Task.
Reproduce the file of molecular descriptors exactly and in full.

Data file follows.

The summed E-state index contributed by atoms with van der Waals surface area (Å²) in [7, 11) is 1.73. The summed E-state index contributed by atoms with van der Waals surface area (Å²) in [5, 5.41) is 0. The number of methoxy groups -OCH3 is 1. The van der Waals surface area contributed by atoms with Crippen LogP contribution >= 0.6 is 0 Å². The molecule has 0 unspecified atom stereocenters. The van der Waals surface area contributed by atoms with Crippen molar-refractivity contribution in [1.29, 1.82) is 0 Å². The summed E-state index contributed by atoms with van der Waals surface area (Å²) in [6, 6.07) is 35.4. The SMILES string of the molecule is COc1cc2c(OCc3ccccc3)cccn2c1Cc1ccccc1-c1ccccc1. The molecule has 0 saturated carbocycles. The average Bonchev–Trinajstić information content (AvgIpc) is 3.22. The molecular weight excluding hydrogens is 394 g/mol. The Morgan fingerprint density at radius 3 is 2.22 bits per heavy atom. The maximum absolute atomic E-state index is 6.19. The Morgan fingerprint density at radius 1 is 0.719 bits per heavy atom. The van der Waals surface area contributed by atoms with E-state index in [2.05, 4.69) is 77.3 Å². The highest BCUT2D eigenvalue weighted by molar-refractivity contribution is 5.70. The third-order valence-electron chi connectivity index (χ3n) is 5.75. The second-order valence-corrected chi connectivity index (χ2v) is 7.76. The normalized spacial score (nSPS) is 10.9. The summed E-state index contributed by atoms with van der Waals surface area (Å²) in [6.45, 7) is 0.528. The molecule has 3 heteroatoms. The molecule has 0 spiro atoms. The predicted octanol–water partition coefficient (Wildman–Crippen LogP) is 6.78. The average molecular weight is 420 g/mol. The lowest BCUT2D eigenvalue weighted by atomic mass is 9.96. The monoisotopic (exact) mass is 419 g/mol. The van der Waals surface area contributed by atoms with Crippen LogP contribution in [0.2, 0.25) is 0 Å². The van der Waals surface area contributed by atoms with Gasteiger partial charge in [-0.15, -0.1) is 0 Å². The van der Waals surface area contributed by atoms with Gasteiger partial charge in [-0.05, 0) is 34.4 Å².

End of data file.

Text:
The summed E-state index contributed by atoms with van der Waals surface area (Å²) in [7, 11) is 1.73. The summed E-state index contributed by atoms with van der Waals surface area (Å²) in [5, 5.41) is 0. The number of methoxy groups -OCH3 is 1. The van der Waals surface area contributed by atoms with Crippen LogP contribution >= 0.6 is 0 Å². The molecule has 0 unspecified atom stereocenters. The van der Waals surface area contributed by atoms with Crippen molar-refractivity contribution in [1.29, 1.82) is 0 Å². The summed E-state index contributed by atoms with van der Waals surface area (Å²) in [6, 6.07) is 35.4. The SMILES string of the molecule is COc1cc2c(OCc3ccccc3)cccn2c1Cc1ccccc1-c1ccccc1. The molecule has 0 saturated carbocycles. The average Bonchev–Trinajstić information content (AvgIpc) is 3.22. The molecular weight excluding hydrogens is 394 g/mol. The Morgan fingerprint density at radius 3 is 2.22 bits per heavy atom. The maximum absolute atomic E-state index is 6.19. The Morgan fingerprint density at radius 1 is 0.719 bits per heavy atom. The van der Waals surface area contributed by atoms with E-state index in [2.05, 4.69) is 77.3 Å². The highest BCUT2D eigenvalue weighted by molar-refractivity contribution is 5.70. The third-order valence-electron chi connectivity index (χ3n) is 5.75. The second-order valence-corrected chi connectivity index (χ2v) is 7.76. The normalized spacial score (nSPS) is 10.9. The summed E-state index contributed by atoms with van der Waals surface area (Å²) in [6.45, 7) is 0.528. The molecule has 3 heteroatoms. The molecule has 0 spiro atoms. The predicted octanol–water partition coefficient (Wildman–Crippen LogP) is 6.78. The average molecular weight is 420 g/mol. The lowest BCUT2D eigenvalue weighted by atomic mass is 9.96. The monoisotopic (exact) mass is 419 g/mol. The van der Waals surface area contributed by atoms with Crippen LogP contribution in [0.2, 0.25) is 0 Å². The van der Waals surface area contributed by atoms with Gasteiger partial charge in [-0.15, -0.1) is 0 Å². The van der Waals surface area contributed by atoms with Gasteiger partial charge in [-0.05, 0) is 34.4 Å².